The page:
The Wall Street Journal editorializes today (subscription required) on a rare bit of good news from the world of tort law:
If the criminal investigation of class-action titan Milberg Weiss is anything to go by, prosecutors may finally be starting to hold the trial bar accountable for its legal abuses. Another good sign is that a separate federal grand jury, this one in New York, is investigating the ringleaders of the latest tort scam, silicosis.
Much of the credit for pointing the grand jury toward this corruption goes to Texas federal Judge Janis Graham Jack, who last month put the brakes on the silicosis machine with an extraordinary 249-page decision. Judge Jack not only blasted nearly every one of the 10,000 silicosis claims in front of her court, she documented the fraudulent means by which lawyers, doctors and screening companies had manufactured the claims. “These diagnoses were about litigation rather than health care,” wrote Judge Jack. “These diagnoses were manufactured for money.”
The facts of this case would be comical if they didn’t represent a gigantic effort to pervert the legal system into a cash cow for unscrupulous lawyers:
A former nurse, [Judge Jack] couldn’t understand how a disease that causes on average fewer than 200 deaths annually in the U.S. had suddenly resulted in more than 20,000 claims from Mississippi and surrounding states. To get to the bottom of the suits against some 250 companies, the Clinton appointee held 20 months of pretrial proceedings. What she found was a gigantic attempted swindle.
Her first discovery was that, of the more than 9,000 plaintiffs who supplied more information about their “disease,” 99% had been diagnosed with silicosis by the same nine doctors. These physicians had been retained by law firms or by “screening companies” that do mass X-rays on behalf of law firms searching for plaintiffs. When these physicians were deposed, they all but admitted they took their orders from the lawyers and screening firms…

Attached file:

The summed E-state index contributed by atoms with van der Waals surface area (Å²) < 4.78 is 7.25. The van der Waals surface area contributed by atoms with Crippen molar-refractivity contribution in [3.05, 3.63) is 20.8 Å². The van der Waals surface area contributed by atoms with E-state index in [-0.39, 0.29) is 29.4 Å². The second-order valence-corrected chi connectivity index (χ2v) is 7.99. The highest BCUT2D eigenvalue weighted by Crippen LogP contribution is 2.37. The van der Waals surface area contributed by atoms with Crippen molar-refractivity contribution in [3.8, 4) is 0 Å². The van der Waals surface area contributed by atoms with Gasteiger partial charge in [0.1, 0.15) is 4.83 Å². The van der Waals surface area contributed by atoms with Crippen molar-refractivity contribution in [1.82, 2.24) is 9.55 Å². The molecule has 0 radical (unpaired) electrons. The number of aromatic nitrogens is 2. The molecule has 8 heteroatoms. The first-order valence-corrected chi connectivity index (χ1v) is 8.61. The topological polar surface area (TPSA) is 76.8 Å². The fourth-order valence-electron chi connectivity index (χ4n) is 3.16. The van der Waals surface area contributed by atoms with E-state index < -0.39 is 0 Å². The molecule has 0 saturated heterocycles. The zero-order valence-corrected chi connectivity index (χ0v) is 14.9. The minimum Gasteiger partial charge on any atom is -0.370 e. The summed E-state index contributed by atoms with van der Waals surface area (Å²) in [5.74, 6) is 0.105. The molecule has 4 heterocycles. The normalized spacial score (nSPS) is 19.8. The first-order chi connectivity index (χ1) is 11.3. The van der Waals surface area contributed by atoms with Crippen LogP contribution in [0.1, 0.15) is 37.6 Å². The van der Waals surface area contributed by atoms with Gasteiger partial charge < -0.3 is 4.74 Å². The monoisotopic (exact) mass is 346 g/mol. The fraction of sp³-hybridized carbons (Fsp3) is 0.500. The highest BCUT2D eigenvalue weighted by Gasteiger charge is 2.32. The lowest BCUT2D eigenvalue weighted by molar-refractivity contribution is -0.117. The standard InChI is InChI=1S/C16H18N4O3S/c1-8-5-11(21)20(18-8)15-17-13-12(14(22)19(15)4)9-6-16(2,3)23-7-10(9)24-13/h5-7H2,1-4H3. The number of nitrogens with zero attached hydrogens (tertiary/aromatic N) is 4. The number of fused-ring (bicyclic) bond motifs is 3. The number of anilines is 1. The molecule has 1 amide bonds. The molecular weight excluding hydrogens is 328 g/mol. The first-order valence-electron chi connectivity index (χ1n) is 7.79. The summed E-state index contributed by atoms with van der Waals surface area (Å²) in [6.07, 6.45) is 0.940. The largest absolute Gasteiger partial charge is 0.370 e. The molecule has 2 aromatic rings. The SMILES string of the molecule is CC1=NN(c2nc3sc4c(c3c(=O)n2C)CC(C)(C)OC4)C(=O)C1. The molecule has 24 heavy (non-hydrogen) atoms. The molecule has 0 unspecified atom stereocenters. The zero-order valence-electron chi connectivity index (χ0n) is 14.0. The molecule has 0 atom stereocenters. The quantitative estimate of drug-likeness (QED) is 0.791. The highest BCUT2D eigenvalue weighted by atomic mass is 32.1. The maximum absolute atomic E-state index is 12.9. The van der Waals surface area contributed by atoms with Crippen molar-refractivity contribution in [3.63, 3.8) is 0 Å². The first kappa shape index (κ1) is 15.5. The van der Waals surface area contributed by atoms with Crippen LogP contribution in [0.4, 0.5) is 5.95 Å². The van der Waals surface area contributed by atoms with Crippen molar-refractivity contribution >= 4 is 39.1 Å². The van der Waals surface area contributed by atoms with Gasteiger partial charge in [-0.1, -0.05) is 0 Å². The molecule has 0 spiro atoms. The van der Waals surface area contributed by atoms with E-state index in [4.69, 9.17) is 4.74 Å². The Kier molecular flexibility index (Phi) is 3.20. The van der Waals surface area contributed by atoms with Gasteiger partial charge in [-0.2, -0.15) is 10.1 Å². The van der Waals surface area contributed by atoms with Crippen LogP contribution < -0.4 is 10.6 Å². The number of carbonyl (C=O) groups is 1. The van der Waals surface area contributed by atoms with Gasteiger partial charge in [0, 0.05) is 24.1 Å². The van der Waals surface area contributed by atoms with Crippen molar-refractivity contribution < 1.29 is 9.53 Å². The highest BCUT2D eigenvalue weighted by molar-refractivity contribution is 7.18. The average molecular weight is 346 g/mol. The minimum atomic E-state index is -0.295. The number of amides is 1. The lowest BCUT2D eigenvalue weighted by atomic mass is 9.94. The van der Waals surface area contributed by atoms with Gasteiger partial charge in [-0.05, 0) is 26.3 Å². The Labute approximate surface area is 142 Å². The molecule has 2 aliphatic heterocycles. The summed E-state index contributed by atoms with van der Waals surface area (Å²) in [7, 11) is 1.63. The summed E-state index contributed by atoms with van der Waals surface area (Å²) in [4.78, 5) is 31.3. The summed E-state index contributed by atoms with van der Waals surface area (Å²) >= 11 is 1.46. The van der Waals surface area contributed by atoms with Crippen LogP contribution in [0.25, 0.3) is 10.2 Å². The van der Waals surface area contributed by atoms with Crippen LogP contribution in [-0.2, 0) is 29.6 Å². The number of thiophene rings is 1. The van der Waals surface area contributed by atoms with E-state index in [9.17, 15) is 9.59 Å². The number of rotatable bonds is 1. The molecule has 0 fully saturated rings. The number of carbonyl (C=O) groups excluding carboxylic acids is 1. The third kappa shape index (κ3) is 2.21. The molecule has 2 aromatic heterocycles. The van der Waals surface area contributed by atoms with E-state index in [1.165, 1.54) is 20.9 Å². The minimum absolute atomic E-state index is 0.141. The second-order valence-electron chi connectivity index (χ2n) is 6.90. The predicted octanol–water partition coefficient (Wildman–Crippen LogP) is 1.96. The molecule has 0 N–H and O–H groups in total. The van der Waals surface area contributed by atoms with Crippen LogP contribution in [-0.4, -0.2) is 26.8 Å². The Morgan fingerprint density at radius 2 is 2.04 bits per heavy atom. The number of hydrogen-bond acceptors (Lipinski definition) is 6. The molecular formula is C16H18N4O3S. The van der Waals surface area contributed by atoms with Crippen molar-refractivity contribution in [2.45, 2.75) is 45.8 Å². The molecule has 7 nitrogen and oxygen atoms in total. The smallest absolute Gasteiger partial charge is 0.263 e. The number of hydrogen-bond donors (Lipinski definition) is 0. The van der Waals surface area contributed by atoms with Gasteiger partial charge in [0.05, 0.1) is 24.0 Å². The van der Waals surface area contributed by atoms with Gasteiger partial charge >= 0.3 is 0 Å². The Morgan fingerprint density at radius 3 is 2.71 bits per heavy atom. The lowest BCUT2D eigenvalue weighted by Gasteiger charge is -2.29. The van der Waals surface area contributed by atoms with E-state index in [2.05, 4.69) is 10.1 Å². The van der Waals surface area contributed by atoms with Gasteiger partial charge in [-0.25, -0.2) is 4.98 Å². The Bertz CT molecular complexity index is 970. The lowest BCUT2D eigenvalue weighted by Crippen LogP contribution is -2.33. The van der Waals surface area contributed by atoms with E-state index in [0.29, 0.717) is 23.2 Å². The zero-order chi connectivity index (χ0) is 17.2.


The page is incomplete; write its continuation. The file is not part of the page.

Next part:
…Another shocker was that more than 65% of the silica plaintiffs had previously been plaintiffs in an asbestos suit, even though it is close to clinically impossible to have both asbestosis and silicosis. Digging deeper, the judge found that many of the same doctors had ginned up the same patients for both asbestos and silicosis cases. One doctor, Ray Harron, received nearly $5 million from 1996-2004 from a leading screening company, N&M, and has supplied thousands of silicosis diagnoses, and at least 52,000 asbestos-related diagnoses.
Representatives from N&M admitted in court that they had no medical training and that their company has never had a medical director. They confirmed that law firms often set the criteria for the silicosis screening process, and that the screening companies were paid by the volume of people who ultimately joined a lawsuit. As N&M owner Heath Mason testified, his business depended on doing “large numbers.”
Thankfully, in this case a conscientious judge stopped the fraud in its tracks, and now a Manhattan grand jury is examining the conduct of the individuals who so recklessly tried to abuse the system. That investigation will be worth keeping an eye on.
Be sure to visit Acton.org’s special section on tort reform, where you will find a wealth of resources dealing with the important legal, societal, and moral issues that arise from the abuse of tort law, including the most recent addition to Acton’s Christian Social Teaching series: Trial by Fury: Restoring the Common Good in Tort Litigation.